This means that, from a trade-off of production vs energy requirements, for a small operation involving few operations it may be advantageous to use a human worker with a manual machine (that is one with little or no automation.) For a more complex series of machining processes, it may be advantageous to use automated machinery attended by a human worker (as opposed to a fully automated autonomous machining line with no human involvement).
There is something missing from this. For example, if you are comparing two automated machines (or more) operating without human assistance then you need some kind of work and tooling transfer system to keep the machines operating from part to part. This is not included in this analysis. A ‘typical’ small part handling robot from Fanuc lists .2kWh as operating requirements. If one of these was required for each automated machine (ie without a human worker) we’d need to add that to the machine requirements. In addition, there might be some other material handling machinery as well adding more to this. That will shift the break-even to the right in the above figure.
In addition, this data on machine energy consumption is from a few years back and there have been improvements in machine energy efficiency since then. However, this would only shift the “break-even” to the left slightly.
The data above is for the US. In countries where the primary energy use per worker hour is different from the US (usually lower, and sometimes substantially lower) this “break-even” point will move further out to the right. Meaning, the worker will be required to attend more automated machines to make the automated production to maintain this advantage.
Major manufacturing countries demonstrate a wide range of energy use per worker-hour values, as shown in the figure below.
Primary energy use per worker-hour in major manufacturing countries and regions
These differences can be attributed to a complex set of factors. A very important factor is undoubtedly population. With the exception of the United States, the five most populous countries evaluated represent the countries with the lowest values for energy per worker-hour.
There is also an inverse relationship between EPWH and ratio of industrial final consumption to total final consumption. For the countries evaluated, this ratio ranges from 19% for the United States to 41% for China. In general, the more a country expends in manufacturing, the less energy is expended per worker-hour. These trends may suggest relationships between service and manufacturing economies and development, or they may simply be attributed to the calculation of EPWH.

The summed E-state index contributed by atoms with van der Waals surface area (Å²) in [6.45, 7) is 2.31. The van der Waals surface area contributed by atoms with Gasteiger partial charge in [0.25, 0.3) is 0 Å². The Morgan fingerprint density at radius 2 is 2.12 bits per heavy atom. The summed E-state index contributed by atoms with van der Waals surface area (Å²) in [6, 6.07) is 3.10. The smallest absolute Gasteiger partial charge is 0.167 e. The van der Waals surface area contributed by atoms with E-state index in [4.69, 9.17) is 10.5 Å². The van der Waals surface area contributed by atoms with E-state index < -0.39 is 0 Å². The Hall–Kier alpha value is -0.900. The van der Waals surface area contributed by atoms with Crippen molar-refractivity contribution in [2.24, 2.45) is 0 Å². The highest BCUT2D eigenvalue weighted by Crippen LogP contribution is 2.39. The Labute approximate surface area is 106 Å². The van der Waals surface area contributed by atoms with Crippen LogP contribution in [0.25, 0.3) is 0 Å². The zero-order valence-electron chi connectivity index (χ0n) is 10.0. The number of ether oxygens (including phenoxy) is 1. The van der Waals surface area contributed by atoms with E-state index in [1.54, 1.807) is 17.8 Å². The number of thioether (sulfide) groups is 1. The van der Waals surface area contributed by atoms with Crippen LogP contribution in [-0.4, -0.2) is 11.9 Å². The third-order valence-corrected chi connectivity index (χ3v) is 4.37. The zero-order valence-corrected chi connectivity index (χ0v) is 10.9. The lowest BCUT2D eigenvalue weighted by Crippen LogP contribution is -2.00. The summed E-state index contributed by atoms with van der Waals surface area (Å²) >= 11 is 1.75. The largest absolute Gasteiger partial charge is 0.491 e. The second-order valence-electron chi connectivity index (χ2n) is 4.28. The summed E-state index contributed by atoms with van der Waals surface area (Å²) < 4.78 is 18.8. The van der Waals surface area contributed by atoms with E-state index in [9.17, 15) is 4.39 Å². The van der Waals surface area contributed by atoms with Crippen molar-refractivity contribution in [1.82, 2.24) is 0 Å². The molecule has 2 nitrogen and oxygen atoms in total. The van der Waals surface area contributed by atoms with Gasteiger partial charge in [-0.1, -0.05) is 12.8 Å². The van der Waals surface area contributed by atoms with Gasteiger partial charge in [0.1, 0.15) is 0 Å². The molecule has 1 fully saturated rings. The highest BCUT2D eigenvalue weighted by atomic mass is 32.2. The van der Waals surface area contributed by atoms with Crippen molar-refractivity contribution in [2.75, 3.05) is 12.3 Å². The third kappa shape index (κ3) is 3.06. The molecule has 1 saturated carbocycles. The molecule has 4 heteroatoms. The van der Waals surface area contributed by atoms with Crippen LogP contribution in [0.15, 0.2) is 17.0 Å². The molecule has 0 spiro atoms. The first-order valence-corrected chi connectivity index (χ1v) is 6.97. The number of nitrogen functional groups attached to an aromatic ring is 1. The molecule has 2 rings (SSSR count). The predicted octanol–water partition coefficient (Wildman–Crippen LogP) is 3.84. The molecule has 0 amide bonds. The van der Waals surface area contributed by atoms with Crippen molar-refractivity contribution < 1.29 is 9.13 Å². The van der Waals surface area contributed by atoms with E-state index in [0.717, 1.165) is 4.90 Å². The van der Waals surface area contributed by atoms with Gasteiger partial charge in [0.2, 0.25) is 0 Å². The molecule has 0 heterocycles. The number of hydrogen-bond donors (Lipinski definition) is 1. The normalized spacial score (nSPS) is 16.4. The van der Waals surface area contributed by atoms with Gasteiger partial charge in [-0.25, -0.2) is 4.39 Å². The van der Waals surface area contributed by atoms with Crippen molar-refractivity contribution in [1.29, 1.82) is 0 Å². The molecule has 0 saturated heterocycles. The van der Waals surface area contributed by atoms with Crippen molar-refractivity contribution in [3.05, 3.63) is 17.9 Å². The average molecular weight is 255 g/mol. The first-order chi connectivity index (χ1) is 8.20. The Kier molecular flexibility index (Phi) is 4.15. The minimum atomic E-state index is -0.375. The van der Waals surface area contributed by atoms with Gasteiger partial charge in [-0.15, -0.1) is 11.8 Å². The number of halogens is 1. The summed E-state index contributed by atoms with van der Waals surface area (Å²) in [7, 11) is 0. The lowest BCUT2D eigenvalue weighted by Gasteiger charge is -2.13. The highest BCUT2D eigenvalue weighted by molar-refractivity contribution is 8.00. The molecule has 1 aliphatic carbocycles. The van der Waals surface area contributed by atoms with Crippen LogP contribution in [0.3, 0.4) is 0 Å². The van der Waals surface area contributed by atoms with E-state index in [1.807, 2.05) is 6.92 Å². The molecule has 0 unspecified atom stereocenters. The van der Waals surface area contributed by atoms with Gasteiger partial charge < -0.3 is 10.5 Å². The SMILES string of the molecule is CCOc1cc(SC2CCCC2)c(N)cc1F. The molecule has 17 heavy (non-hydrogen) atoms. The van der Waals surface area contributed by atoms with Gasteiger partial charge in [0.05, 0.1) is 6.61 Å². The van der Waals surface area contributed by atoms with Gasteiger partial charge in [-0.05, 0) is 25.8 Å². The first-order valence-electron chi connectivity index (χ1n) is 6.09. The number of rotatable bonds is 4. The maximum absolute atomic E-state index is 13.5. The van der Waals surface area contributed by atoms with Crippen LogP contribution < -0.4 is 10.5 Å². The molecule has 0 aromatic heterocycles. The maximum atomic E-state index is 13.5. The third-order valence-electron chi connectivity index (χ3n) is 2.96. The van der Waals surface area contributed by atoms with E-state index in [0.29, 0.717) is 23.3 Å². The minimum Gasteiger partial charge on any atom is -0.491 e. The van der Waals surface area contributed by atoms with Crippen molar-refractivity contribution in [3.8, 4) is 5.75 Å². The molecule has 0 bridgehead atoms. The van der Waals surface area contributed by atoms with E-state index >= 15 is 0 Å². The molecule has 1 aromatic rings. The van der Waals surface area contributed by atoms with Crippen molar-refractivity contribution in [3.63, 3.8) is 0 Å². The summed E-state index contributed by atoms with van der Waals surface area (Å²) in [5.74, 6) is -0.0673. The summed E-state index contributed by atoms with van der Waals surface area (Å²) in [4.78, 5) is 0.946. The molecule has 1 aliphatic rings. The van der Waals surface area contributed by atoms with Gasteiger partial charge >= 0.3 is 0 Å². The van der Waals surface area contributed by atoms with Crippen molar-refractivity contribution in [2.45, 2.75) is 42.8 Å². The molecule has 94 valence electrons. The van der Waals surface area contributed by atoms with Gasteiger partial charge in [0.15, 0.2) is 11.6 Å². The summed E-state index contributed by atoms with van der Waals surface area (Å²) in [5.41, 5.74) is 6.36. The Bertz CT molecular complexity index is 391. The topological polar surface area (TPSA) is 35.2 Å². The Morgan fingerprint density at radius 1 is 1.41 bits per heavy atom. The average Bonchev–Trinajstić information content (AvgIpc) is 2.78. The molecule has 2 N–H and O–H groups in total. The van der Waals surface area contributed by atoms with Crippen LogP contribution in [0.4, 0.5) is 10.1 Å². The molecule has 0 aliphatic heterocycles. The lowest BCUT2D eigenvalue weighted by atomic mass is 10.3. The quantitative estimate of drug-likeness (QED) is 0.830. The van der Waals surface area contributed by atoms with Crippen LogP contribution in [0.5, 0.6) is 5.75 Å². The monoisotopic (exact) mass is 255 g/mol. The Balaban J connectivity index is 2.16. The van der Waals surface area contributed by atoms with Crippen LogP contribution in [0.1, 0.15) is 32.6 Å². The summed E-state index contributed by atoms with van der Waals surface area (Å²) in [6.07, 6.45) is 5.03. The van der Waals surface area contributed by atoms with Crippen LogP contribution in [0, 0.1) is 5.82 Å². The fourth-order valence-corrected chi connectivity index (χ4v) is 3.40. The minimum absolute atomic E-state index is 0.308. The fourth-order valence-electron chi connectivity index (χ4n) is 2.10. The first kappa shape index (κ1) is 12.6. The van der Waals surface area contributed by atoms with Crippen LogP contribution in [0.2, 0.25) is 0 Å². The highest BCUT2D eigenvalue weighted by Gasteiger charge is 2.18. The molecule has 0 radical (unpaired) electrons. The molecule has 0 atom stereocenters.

The necessity of excluding industrial energy use from the calculations, as discussed earlier in this series, is observed when comparing net importers and net exporters. For example, consider the $214 billion trade deficit between the United States and China in 2006. Energy used in China to manufacture goods for sale in the United States does not contribute to the Chinese EPWH. Meanwhile, energy the United States imports in the form of products can be captured by process-based LCA.
For simplicity, these results do not consider geographic differences in the number of workers employed for any given task or the purchasing power and related energy consumption of industry workers compared to the general population.
Now, this type of analysis raises a lot of questions. Some industrial processes are more labor intensive than others (think apparel manufacturing or electronics assembly.) Different countries have differing impacts due to energy production or efficiencies in delivering energy to industry. How does this play into the discussion? Should we, based on all this, simply export all labor intensive industry to “make our numbers look good?!” The obvious answer should be no. But, we’ll get into that next time.
David Dornfeld is the Will C. Hall Family Chair in Engineering in Mechanical Engineering at University of California Berkeley. He leads the Laboratory for Manufacturing and Sustainability (LMAS), and he writes the Green Manufacturing blog.